Five years on, three exciting more to go
By Muthoni Wahome, Voice Internal Amplifier Officer
Do you remember your fifth birthday? Probably not if you have celebrated 10 or more birthdays. A child reaching five, however, is often a celebrated milestone. And there is every reason to. They probably have started pre-school, began making friends and, or have started to acquire knowledge that’s starts to shape their outlook in life.
Likewise, in a project cycle, five years of successful implementation is no mean feat. No project or programme goes without teething problems, or not needing adjustments here and there. Could be at year two of implementation, the projected monitoring plans did not work as expected or the modalities of working with partners needed a little (or a lot) of tweaking. The Voice programme was not any special. It had its teething problems in the first year as it tried to find its footing. One of the major issues was trying to find its identity and it eventually did. Its proud to state and emphasise on the need for grantees to be in the lead of all its work. It’s these voices – of the rightsholders and rightsholders groups – that have made Voice the programme a success. What would the programme be profiling had it not been their work, their journey? Nothing.
Hence, on April 7, the Voice programme went all out to celebrate five years of the first phase of its implementation. In 2016, the programme existed in theory but here we were, ten countries across Asia, East and West Africa; over 400 grantees, 1,000 plus partners and over 5,000 plus linking and learning activities hence the mantra of the celebration: We are Prouder and louder!
“I don’t need you to accept me, I embraced myself long ago,” snippet from poem recited by Sitawa Namwalie. The poem used words from experiences shared by grantees.
The ten countries where Voice is implemented individually held celebrations (in their countries) and further joined in one online global celebration coordinated from the Netherlands. For Laos, Nigeria, Mali, Niger and Uganda, they physically met and celebrated, while Kenya, Tanzania, Cambodia, Indonesia and Philippines connected virtually for their own national celebrations. Shiny or magic moments were shared by rightsholders and grantees, whom without, the programme would never have been a success (yes! I’m underscoring this).
Take for example this Moment shared by Chae Chhean, rightsholder from Ratanakiri province of northeast Cambodia:
I am one of the young members of a Girl-Led Group. I live in KaChoun Krom Village, KaChoun Commune, VoeunSai district. Like other girls in this area, in the past, I thought that young marriage was common. The villagers here do it without knowing the consequences. Now I know that It is a harmful practice that denies girls their right to make vital decisions and pursue an education. Other girls and I have always been at risk of child marriage. Through peer-to-peer education I learnt and explored issues around reproductive health. I joined a health post for providing mobile health services to all young mothers who are affected by child marriage and for girls who are at high risk of child marriage and teen pregnancy. I became aware of these issues when attending commune meetings. Adolescents and young mothers who get married at a young age, end up living in poverty. But slowly like me, they are turning to invest in education. That is what I hope for more girls and women. This is my shiny moment.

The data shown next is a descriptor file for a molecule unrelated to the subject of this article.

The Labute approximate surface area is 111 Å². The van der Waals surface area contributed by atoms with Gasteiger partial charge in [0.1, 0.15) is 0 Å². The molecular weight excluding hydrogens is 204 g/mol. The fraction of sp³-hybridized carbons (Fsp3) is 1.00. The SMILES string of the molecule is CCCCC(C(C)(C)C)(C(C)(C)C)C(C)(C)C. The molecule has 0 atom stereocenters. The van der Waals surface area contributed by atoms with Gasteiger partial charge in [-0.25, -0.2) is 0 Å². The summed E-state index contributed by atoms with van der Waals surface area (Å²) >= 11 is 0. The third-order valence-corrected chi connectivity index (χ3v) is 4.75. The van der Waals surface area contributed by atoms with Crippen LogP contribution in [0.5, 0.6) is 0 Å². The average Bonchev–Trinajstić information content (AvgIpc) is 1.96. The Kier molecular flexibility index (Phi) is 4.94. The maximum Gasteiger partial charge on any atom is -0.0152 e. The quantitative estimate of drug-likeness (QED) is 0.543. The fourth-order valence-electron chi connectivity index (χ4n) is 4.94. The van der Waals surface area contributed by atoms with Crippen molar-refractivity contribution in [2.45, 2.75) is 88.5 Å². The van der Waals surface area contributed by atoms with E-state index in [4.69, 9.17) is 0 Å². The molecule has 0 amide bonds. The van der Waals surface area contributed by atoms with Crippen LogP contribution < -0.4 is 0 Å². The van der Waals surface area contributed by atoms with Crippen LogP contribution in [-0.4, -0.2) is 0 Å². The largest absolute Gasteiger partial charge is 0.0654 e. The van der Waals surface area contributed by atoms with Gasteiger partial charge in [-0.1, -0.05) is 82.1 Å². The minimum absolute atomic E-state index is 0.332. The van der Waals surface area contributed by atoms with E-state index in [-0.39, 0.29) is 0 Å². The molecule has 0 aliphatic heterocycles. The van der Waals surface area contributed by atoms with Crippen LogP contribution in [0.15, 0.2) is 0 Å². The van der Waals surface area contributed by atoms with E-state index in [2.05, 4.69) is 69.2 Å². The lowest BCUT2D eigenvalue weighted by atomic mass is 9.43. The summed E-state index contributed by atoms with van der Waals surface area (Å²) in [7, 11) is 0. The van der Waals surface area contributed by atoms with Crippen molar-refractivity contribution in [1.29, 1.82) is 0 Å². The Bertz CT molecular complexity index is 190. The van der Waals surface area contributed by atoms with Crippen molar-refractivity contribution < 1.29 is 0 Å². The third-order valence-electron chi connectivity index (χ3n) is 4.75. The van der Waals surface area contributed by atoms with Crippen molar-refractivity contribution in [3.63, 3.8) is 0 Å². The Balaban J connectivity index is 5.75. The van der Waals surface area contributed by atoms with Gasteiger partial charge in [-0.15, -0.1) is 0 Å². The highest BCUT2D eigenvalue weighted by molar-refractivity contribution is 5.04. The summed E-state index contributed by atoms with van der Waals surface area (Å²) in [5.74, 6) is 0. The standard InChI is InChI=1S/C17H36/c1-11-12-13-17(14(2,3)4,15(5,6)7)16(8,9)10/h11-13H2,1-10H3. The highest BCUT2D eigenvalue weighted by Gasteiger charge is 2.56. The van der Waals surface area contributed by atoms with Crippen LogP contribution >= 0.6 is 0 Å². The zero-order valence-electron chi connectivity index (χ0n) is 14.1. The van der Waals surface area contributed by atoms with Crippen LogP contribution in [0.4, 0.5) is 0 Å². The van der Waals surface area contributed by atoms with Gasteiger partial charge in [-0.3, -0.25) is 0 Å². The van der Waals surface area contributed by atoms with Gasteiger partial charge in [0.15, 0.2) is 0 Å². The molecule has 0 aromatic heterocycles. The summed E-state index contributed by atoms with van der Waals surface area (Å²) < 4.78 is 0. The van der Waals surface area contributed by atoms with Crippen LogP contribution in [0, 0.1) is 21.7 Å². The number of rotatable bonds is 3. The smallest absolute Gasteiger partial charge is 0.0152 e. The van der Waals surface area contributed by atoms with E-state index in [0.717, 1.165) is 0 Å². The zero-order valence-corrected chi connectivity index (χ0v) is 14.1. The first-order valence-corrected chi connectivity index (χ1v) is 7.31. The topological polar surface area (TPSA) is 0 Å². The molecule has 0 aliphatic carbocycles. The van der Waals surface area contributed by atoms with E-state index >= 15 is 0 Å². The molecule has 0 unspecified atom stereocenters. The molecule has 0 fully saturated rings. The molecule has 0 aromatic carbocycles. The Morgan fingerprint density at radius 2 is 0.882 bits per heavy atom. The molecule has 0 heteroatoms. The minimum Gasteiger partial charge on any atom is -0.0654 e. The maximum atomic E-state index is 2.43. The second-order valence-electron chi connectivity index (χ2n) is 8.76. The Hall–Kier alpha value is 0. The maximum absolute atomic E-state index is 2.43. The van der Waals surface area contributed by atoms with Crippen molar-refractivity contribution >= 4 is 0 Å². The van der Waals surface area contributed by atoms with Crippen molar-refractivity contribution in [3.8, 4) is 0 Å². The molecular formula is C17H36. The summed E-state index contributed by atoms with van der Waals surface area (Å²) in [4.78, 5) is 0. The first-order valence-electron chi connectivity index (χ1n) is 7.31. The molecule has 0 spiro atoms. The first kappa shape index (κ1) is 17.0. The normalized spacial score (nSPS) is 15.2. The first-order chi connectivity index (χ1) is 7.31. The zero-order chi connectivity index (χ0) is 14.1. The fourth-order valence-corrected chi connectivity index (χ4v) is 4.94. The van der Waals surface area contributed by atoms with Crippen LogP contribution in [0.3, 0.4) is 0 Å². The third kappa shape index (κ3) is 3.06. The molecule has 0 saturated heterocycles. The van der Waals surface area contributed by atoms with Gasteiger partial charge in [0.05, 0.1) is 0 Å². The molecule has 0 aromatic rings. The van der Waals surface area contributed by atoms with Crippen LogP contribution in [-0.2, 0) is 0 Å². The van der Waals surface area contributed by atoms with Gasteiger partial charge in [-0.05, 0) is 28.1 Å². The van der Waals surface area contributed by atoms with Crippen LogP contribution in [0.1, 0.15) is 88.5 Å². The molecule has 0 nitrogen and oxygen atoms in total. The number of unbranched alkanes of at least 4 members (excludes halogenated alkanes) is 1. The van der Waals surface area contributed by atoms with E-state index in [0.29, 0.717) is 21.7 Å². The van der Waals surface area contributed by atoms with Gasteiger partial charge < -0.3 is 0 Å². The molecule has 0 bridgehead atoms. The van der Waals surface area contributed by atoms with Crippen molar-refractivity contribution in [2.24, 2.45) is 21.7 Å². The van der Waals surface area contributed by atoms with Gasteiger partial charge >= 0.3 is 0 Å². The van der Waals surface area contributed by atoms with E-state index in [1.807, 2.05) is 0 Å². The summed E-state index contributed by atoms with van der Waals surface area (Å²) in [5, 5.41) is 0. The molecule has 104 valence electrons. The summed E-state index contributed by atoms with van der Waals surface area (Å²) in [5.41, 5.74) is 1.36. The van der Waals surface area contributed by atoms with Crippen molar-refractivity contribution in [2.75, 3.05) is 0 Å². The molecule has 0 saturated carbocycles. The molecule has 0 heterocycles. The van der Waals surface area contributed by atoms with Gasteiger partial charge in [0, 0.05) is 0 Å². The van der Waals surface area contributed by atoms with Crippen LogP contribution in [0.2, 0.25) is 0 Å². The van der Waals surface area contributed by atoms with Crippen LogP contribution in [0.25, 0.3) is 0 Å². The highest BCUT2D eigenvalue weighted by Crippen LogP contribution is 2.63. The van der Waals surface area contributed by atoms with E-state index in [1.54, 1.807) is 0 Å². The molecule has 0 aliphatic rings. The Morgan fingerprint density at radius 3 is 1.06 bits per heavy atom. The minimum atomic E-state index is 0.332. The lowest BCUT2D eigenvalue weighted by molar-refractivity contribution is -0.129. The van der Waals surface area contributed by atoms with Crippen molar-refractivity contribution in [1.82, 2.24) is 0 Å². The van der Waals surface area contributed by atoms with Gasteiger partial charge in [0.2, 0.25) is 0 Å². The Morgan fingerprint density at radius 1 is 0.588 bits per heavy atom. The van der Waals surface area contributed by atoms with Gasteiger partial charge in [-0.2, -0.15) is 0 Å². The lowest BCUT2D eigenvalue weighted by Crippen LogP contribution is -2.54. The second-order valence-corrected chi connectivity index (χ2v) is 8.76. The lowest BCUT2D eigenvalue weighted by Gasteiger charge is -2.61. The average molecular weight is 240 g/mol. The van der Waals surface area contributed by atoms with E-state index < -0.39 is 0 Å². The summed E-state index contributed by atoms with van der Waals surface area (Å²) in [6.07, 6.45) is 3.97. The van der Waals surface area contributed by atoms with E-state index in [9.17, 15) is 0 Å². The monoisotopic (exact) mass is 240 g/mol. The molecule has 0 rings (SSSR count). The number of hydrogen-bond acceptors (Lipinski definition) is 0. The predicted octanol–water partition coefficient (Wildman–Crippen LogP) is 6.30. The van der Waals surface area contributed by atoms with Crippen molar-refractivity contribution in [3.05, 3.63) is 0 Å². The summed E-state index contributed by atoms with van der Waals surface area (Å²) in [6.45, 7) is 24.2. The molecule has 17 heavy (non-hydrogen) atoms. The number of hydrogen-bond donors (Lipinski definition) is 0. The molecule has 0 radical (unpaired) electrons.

Chae’s story and many more were shared in the various celebrations and who doesn’t love happy endings? Not to forget, happy endings for some, are the start of a (broader) story. You can read more of these Moments here.
Stories and testimonials aside, what would a party be without music (and food or should I say cake)! Artists such as Madina N’Daiye from Mali, the first woman to play a kora (it was a reserve for men), who is also blind graced the celebrations. Award-winning Kenyan poet, playwright and performer known for her unique dramatized poetry performances which combine poetry and traditional Kenyan music, Sitawa Namwalie together with Madina weaved a piece together – yes, Sitawa read a poem as Madina worked her magic through with the kora. There was DJ Catu Diosi from Uganda as well. Catu is a disc jockey and music producer who recently started a project, Dope Gal Africa to essentially celebrate, promote and help orchestrate a global network of African and diaspora female DJs, producers and all-round creatives so as to network, share resources, knowledge and essentially tap into the less explored facets of the music industry.
What next for Voice
We have another three years to shine on. We aim to get even more voices heard and people seen; basically, building on the base we have created. Additionally, there shall be opportunities for former grantees to further deepen their work, which they started. Linking and Learning continues. And more avenues for grantees to take an active role continues.
And yes! From Kamkor Village, Cambodia through East Africa to West Africa, our grantees made the Voice programme a success. We are prouder and louder! # We strive for: Indigenous People and ethnic minorities; Vulnerable elderly and youth, women facing exploitation, abuse and / or violence, LGBTIQ & people with disabilities. Watch more below.